I’ve been reading through Making Ideas Happen with my lead team the past few weeks. It’s generating some good dialogue and reinforcing practices we value. The book goes against conventional wisdom and advocates "self-promotion" to stimulate better teamwork. Before you get hung up on the phrase, consider the motives.
- Is it for personal gain or personal effectiveness?
- Is it about advancing your career or enhancing a team?
- Is it about getting your task done or accomplishing a group objective?
I agree that one of the best contributions you can make to a team is to take it upon yourself to offer your strengths, even if it’s not in your “official job description.” Your teammates need to know where they can rely on you the most, and sometimes they won’t know unless you speak up. (Buckingham writes about the same concept in Now Discover Your Strengths.) Belsky breaks down some practicals:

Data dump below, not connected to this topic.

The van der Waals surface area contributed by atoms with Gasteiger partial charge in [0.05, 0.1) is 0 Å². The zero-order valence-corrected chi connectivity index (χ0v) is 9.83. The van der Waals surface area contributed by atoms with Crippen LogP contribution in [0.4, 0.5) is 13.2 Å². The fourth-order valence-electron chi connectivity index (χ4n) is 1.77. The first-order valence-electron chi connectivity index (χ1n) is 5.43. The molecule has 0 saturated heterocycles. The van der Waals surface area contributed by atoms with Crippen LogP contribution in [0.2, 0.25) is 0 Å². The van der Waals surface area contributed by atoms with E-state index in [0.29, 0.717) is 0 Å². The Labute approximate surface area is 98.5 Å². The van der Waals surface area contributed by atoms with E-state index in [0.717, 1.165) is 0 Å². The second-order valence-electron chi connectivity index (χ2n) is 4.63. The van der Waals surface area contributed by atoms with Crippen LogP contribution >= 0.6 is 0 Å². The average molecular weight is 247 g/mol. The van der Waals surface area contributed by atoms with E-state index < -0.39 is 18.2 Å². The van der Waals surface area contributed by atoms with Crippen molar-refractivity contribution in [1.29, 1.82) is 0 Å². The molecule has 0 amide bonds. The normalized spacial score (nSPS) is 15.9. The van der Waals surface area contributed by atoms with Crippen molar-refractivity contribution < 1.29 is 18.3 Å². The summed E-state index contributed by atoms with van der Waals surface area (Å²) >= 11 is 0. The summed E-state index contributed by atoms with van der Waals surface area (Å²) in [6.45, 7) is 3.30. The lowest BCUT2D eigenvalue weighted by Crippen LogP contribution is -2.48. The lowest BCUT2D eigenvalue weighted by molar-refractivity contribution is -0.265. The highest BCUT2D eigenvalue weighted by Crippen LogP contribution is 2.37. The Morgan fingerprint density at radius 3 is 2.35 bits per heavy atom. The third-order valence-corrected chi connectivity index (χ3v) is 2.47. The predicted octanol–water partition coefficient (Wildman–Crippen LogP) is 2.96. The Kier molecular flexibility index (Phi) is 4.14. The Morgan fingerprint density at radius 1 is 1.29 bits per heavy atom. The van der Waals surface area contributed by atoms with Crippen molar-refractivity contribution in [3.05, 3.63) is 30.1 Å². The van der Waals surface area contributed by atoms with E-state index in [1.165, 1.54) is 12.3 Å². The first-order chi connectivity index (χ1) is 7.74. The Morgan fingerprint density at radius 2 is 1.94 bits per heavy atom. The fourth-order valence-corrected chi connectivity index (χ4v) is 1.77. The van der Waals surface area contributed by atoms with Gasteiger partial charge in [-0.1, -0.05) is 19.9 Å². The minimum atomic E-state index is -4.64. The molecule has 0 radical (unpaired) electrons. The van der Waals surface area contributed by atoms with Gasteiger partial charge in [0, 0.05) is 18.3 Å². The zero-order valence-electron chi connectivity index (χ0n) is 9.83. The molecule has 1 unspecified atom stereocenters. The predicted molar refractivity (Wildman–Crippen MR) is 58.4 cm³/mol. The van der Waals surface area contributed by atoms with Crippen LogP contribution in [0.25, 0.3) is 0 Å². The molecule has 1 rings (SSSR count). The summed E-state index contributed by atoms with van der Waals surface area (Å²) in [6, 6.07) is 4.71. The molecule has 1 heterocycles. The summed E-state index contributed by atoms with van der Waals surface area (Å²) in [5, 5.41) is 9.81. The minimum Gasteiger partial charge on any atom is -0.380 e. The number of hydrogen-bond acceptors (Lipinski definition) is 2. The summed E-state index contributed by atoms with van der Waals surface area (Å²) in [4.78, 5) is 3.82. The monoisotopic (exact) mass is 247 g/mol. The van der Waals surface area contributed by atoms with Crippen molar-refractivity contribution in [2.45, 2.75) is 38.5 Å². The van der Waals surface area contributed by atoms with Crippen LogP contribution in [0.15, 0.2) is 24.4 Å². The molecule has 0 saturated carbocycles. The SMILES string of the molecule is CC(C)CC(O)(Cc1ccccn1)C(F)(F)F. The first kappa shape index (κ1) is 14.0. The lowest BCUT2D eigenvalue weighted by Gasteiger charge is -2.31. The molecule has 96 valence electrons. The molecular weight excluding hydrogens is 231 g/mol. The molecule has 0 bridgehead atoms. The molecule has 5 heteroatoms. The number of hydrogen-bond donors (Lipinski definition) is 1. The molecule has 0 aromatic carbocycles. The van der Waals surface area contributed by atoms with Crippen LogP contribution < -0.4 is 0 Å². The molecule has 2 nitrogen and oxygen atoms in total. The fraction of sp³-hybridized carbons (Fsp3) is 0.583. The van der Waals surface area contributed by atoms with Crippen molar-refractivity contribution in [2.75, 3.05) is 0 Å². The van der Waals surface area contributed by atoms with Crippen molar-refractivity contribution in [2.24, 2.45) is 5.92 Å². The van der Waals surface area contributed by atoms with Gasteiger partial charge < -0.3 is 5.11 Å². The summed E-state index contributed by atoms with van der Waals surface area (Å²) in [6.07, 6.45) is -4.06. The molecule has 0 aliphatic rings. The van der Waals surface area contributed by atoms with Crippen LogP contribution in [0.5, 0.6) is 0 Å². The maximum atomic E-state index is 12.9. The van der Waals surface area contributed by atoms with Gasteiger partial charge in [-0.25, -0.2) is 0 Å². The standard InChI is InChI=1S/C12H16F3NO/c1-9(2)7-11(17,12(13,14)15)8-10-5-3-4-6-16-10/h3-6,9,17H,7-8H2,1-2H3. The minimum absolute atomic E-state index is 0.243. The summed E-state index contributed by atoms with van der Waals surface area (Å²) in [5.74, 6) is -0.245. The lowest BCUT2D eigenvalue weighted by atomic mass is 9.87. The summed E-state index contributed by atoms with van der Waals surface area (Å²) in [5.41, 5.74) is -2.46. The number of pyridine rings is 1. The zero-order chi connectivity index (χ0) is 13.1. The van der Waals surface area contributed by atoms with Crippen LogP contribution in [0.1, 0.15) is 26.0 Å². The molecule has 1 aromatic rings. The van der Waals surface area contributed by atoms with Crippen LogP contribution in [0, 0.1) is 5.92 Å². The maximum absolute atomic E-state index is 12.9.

- You can’t rely on others-especially your managers and clients-to engage your strengths.
- Mine for opportunities.
- Little problems pop up all the time that are, in fact, opportunities to which you can add a unique value.
- Fight the desire to wait for instructions and learn to showcase your skills and expertise without an invitation.
It’s not helpful when a team member jockeys to advance their personal agenda or get exposure for public credit. But, when they promote themselves to strengthen the team? That’s a game-changer.
“Wouldn't it be great if we didn't care who got the credit as long as the job got done?”